by Dr. Iain Corness
was sitting at the bar of the Jomtien Boathouse watching care-free
holidaymakers, and idly trying to imagine why anyone would want to live
in freezing Denmark. The young man who could answer this is the subject
of this week’s column and currently working as the restaurant manager at
Allan Ottesen is the eldest son of a previous ‘local personality’
profile, Ib Ottesen, and has certainly inherited some of his father’s
characteristics. However, his growing up has been done in an environment
that could bring less resolute people undone.
He is a ‘Luk Kreung’, the progeny from his Thai mother and Danish father
(Ib). And whilst being a ‘Luk Kreung’ is highly thought of by many
sectors of Thai society, it brings its own particular problems. “Thai
people think I am 100 percent ‘farang’, but Danish people think I am 100
percent Thai!” As these children grow up into teenagers there can be
difficulties with self image, difficulties that 100 percent ethnically
‘pure’ teenagers do not have. They always know who, or what, they are.
Allan has also another unsettling factor in his life. He is the product
of a broken home. His parents split when he was about two years old and
he lived with his father, but had good contact with his mother. But by
the time he was eight years old his mother had moved to Denmark. Allan
was caught in a lifestyle that was not good for him. Like many Thai
children in Bangkok, he traveled for four hours each day just to get to
and from school. His father was working, so when Allan got home, his
father was still at work. When he got up, his father was sleeping. He
missed his mother and it was decided that he should go to Denmark for a
while. Much of this decision making was done without Allan’s
appreciation of it. In fact, he was told that he was flying to Phuket
when they boarded the plane. “After 10 hours on the plane, I knew it
So this eight year old ‘Thai’, Allan Ottesen, arrived in Denmark for the
next chapter in his life. He could speak his native Thai, and had
learned English at school, but could not speak Danish. “I didn’t speak
one word, but playing football after school with my class mates helped.
I picked up the language very quickly. I was very lucky.”
He then had to settle into life in this strange country where his mother
and stepfather lived. He found it difficult initially to relate to his
stepfather, but described him as “a very nice man”. He also had a
stepmother in Thailand (Kannikar Ottesen) but found he couldn’t call her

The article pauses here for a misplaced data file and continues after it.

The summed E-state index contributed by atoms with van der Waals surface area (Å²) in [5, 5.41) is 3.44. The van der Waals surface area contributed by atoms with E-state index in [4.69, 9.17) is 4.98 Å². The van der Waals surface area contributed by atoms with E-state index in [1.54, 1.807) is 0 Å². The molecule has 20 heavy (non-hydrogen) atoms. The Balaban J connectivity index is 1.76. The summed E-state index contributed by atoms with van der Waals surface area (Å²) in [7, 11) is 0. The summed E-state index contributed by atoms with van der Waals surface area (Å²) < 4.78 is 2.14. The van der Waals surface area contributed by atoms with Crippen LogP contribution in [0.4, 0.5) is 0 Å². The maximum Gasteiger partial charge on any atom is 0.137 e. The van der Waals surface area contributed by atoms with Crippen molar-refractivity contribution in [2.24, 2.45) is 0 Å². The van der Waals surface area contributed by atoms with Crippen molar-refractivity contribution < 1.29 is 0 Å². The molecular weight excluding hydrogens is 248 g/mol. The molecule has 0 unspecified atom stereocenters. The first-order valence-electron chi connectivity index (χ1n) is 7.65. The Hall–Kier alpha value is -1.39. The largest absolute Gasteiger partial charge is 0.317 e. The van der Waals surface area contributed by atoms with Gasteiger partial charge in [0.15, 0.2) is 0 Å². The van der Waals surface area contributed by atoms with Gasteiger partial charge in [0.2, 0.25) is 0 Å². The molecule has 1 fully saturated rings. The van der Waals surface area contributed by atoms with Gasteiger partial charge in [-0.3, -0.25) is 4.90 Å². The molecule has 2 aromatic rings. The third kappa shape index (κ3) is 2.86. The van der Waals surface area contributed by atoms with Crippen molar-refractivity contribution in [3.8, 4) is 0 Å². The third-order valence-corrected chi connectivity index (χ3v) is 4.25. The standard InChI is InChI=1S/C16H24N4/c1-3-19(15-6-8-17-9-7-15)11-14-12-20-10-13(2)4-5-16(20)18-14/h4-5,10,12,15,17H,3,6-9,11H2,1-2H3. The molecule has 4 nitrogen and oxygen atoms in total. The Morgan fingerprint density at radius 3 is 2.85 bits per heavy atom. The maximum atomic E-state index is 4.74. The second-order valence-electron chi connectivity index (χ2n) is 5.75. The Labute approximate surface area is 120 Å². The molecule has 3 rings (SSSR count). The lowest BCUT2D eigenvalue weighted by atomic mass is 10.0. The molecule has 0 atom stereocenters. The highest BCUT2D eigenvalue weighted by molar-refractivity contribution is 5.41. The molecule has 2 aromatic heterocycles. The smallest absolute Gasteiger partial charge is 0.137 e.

“mother” as he already had a real mother. He decided to call Kannikar
“grandmother”, a term he still uses today, even though Kannikar is not a
grandmother. He had to study a new language. In addition he was expected
to study English, but found that he was in front there, even though
disastrously behind in Danish! A case of what you lose on the swings,
you can sometimes pick up on the roundabouts!
By the time he was 15 years old he knew his future direction. He wanted
to go to Business College, which was a three year course. “I had always
wanted to go to Business College. It’s the way to go. I also knew that
my Dad was a businessman, and I wanted to be like him.” Ib had kept in
close contact with his son, visiting twice a year and would give Allan a
list of projects and places he was to accomplish before the next visit.
“He used to say, ‘You have to take pictures so that I know you’ve been
there’ and I used to do that at weekends,” said Allan.
He enjoyed the Business College course which also included six months in
Sydney, Australia, during the Olympics held there. “Thirty 18 year olds
living away from home for six months,” said Allan, his face wreathing
into smiles at the memory of it. I did not enquire further!
On his completion of the Business course, he drew an ‘unlucky’ number in
the ballot for Danish National Service. “I spent a year digging holes
every day,” was his take on that period of his life. Trading in his
boots and shovel he then went to Copenhagen to begin study of Marketing
Economy for the next two years, a course which he is still doing.
In 2005 he came to live in Pattaya, and to work for his father as
restaurant manager. “Dad is trying to integrate me into the business. I
think he’s been successful,” said Allan. However, the way I see it, is
that Allan has been very successful integrating himself into his
father’s business! He has a natural easy way of dealing with customers,
even difficult ones who arrive late for their reservations and still
expect to find a table. “Dad says you have to be very flexible.”
He relates well to his younger siblings in Pattaya, “But I’m old, so I’m
not ‘cool’ any more!” Oh dear, the perils of being 23 and the eldest in
the family! However, he still thinks of himself as “vacationing all the
time. I can’t imagine myself with a wife and kids.”
Allan Ottesen is a charming young man, who is quite at ease with
himself, despite his growing up with two parents, two step-parents and
in two cultures. He has turned out to be a good linguist and feels that
his future should be somewhere in Asia, with his fluent Thai language
skills (even though he can only write his own name!) and his English and
Danish. He is a natural in the hospitality business, and I predict he
will have a great future in that area. While the Ottesen empire
continues to grow, under Ib and “grandmother” Kannikar, the forthcoming
Allan Ottesen will not let them down, I am sure.
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